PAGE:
Marriott International is the latest company to phase out what it considers inhumane animal practices in the food supply chain for its restaurants.
The Bethesda hotel owner and manager announced last week that it will require all of its U.S. pork suppliers to discontinue the use of gestation crates, in which sows are placed during birthing cycles and that prevent them from so much as turning around. The requirement is to kick in by 2018.
Also, the company said it will ensure that all U.S. eggs and egg products come from cage-free hens by 2015. Its JW Marriott luxury brand started the transition to cage-free hens in 2011.
The Humane Society of the United States in Gaithersburg has been working with companies to persuade them to adopt such practices, said society spokesman Josh Balk.
“We’re constantly looking for ways to make the food we serve at our restaurants more sustainable,” said Marriott spokeswoman Laurie Goldstein. “A lot of our suppliers have already gone in this direction. It’s definitely a trend in the industry. People are paying more attention to where their food comes from.”
She said Marriott is giving its suppliers deadlines so they have time to switch to more humane practices at a manageable cost. In the past, many suppliers have had problems with their sources, which drove up costs that then had to be passed on to Marriott guests, Goldstein said. Marriott wants to avoid these passed-on costs as much as possible, she said.
Marriott has more than 3,700 properties in 74 countries and reported a nine-month net income of $631 million in fiscal 2012 on revenues of $8.1 billion.
Nearly 50 food companies are pursuing such practices, according to the human society.
Sodexo of Gaithersburg, a national provider of food and facilities management, in July started phasing out gestation crates from its food supply chain and aims to finish by 2022.
“Sodexo is a company committed to strategically partnering with our clients to meet their consumers’ needs. We source products that meet stringent requirements for a wide range of factors, including value, nutrition, safety, quality, environmental impact, and animal welfare,” Deborah Hecker, Sodexo vice president of sustainability, said in a statement at the time.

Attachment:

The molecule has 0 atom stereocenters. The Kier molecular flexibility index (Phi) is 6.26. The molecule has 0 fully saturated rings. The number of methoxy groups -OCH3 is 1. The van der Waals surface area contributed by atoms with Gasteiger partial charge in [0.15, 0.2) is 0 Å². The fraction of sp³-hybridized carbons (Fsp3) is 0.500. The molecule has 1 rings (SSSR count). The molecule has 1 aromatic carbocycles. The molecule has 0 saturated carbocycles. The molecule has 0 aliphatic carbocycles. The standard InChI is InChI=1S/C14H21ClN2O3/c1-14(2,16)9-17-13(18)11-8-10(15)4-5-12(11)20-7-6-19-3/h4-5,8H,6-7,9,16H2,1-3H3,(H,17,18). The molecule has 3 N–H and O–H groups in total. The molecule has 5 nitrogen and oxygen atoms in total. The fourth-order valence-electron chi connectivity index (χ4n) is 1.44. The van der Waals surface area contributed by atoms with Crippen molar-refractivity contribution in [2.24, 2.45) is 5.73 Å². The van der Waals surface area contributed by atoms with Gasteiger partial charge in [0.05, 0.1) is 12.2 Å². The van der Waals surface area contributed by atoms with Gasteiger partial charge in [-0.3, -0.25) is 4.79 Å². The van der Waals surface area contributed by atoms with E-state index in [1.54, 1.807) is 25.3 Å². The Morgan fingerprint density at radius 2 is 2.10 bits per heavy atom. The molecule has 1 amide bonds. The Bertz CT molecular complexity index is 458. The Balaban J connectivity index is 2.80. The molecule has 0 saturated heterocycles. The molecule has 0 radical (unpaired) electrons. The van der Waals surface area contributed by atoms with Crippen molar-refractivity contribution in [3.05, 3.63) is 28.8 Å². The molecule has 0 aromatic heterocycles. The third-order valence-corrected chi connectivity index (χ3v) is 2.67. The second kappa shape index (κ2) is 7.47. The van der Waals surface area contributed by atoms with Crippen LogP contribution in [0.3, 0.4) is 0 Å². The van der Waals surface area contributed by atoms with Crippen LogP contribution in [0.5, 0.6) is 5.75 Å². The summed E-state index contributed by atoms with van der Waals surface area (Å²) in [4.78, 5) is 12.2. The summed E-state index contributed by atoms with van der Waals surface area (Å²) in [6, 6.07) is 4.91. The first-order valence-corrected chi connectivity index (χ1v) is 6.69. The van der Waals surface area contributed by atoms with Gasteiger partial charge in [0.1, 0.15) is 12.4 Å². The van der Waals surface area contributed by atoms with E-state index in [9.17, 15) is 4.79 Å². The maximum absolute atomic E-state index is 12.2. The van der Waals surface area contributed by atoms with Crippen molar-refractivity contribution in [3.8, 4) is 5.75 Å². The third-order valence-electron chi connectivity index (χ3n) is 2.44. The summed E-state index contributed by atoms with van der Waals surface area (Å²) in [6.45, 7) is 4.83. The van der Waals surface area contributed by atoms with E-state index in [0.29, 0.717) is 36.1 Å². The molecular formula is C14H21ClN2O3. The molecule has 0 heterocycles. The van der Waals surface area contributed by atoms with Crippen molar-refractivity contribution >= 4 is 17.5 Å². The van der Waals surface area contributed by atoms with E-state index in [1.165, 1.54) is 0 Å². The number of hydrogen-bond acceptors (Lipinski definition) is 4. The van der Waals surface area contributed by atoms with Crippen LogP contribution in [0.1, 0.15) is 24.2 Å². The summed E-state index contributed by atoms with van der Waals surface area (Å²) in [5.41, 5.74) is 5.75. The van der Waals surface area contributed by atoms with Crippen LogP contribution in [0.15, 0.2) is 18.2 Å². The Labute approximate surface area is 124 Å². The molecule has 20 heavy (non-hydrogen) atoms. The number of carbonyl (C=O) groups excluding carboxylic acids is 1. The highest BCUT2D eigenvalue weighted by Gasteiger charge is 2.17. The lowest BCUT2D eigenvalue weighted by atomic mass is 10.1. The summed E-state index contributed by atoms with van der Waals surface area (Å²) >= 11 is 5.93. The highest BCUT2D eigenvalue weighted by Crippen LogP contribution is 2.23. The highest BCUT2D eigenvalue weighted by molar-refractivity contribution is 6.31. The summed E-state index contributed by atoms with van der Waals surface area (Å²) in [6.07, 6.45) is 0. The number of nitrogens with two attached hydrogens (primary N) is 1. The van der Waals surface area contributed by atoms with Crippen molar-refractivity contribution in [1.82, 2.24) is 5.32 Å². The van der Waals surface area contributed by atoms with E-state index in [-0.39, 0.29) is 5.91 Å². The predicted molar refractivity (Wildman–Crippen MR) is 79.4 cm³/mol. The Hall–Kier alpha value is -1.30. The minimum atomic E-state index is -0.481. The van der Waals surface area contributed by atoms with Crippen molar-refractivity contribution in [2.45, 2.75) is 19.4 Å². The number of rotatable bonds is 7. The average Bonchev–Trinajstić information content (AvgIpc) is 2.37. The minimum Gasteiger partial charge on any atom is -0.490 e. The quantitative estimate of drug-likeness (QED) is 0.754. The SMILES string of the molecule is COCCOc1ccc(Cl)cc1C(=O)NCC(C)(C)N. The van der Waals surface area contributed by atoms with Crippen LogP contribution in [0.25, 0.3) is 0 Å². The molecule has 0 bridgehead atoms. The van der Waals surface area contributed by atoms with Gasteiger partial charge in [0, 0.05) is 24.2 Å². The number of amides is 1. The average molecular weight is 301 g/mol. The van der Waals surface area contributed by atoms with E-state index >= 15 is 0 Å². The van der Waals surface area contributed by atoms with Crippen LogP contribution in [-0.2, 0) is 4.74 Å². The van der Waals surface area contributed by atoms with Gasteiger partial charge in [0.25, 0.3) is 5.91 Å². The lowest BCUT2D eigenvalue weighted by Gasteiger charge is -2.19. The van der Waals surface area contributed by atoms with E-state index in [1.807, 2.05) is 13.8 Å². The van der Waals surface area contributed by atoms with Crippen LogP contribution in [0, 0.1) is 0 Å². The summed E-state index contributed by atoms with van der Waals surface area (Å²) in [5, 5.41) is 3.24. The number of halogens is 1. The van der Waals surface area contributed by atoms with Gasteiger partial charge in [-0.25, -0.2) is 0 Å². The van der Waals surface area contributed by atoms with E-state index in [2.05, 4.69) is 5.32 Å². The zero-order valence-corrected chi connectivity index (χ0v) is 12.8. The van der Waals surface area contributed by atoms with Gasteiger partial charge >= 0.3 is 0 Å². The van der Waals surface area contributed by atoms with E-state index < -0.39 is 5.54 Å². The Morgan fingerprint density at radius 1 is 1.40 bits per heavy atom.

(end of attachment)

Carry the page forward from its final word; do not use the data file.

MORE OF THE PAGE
Sodexo has required its pork suppliers to provide plans for the transition by 2017. In 2010, Sodexo launched a Sustainable Seafood Initiative, which includes a commitment to having 100 percent of its fresh and frozen contracted seafood certified as having best aquaculture practices and using the most efficient fish-processing system. Marriott also adopted this initiative several years ago.
“Creating a more sustainable supply chain that includes best practices in animal welfare is extremely complex for any business where the strategic sourcing priority is to serve specific client needs. It is further complicated by the fact that Sodexo is not directly involved in the care, management or processing of farm animals,” Jim Pazzanese, Sodexo vice president of supply management, said in a statement in July.
Balk praised both companies and others that have joined the movement, calling it a team effort between the humane society and businesses. Many businesses started phasing out gestation crates in 2012 after fast food giant McDonald’s adopted a similar policy.
“It demonstrated throughout the food industry that humane practices in the food supply chain should be a top priority,” Balk said, adding that the humane society wants businesses of all size to realize they can do this. “It caused an earthquake in the industry.”
Every time Americans have been given the opportunity to vote against the use of gestation crates, they have done so in “overwhelming numbers,” leading to bans in Florida, Arizona and California, he said.
“It’s not a sustainable business practice to continue to buy from suppliers using outdated practices,” Balk said.
He said most of the largest restaurants in the country use eggs from cage-free hens and that Sodexo already has switched hundreds of millions of its hens to cage-free hens.
Safeway of Pleasanton, Calif., with Northeast headquarters in Lanham, began phasing out gestation crates in May.
Giant Food, which has regional headquarters in Landover and is owned by Dutch supermarket giant Royal Ahold, also is committed to the welfare of animals, Giant spokesman Jamie Miller wrote in an email to The Gazette.
“We work with the most reputable suppliers to source safe and affordable foods produced with respect to the humane treatment of animals,” he said.
Giant is not listed on the humane society’s time line of companies that are phasing out gestation crates or switching to cage-free hens.
Marriott also engages in other sustainable food practices such as having kitchen gardens at many of its hotels and using local food sources, Goldstein said.